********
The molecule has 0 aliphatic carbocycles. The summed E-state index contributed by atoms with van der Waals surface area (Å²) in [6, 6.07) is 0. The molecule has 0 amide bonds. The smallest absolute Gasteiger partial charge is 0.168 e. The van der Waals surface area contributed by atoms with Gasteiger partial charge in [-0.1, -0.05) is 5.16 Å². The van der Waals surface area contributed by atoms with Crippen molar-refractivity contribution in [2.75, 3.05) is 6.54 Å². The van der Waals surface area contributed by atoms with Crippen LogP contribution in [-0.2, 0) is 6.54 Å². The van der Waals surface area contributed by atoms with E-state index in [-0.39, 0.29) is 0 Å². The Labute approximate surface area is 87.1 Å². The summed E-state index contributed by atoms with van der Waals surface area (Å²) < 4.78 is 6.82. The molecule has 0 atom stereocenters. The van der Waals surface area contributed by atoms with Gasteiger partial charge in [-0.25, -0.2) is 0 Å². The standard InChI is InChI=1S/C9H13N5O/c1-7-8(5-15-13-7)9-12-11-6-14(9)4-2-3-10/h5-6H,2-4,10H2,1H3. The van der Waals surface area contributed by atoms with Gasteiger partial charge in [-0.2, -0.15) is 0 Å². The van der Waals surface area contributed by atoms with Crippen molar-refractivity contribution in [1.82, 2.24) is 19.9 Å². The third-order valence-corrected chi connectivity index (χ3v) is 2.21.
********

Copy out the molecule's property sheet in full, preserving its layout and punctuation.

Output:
The molecule has 0 aliphatic carbocycles. The summed E-state index contributed by atoms with van der Waals surface area (Å²) in [6, 6.07) is 0. The molecule has 0 amide bonds. The smallest absolute Gasteiger partial charge is 0.168 e. The van der Waals surface area contributed by atoms with Gasteiger partial charge in [-0.1, -0.05) is 5.16 Å². The van der Waals surface area contributed by atoms with Crippen molar-refractivity contribution in [2.75, 3.05) is 6.54 Å². The van der Waals surface area contributed by atoms with Crippen LogP contribution in [-0.2, 0) is 6.54 Å². The van der Waals surface area contributed by atoms with E-state index in [-0.39, 0.29) is 0 Å². The Labute approximate surface area is 87.1 Å². The summed E-state index contributed by atoms with van der Waals surface area (Å²) < 4.78 is 6.82. The molecule has 0 atom stereocenters. The van der Waals surface area contributed by atoms with Gasteiger partial charge in [-0.25, -0.2) is 0 Å². The standard InChI is InChI=1S/C9H13N5O/c1-7-8(5-15-13-7)9-12-11-6-14(9)4-2-3-10/h5-6H,2-4,10H2,1H3. The van der Waals surface area contributed by atoms with Gasteiger partial charge in [-0.2, -0.15) is 0 Å². The van der Waals surface area contributed by atoms with Crippen molar-refractivity contribution in [1.82, 2.24) is 19.9 Å². The third-order valence-corrected chi connectivity index (χ3v) is 2.21.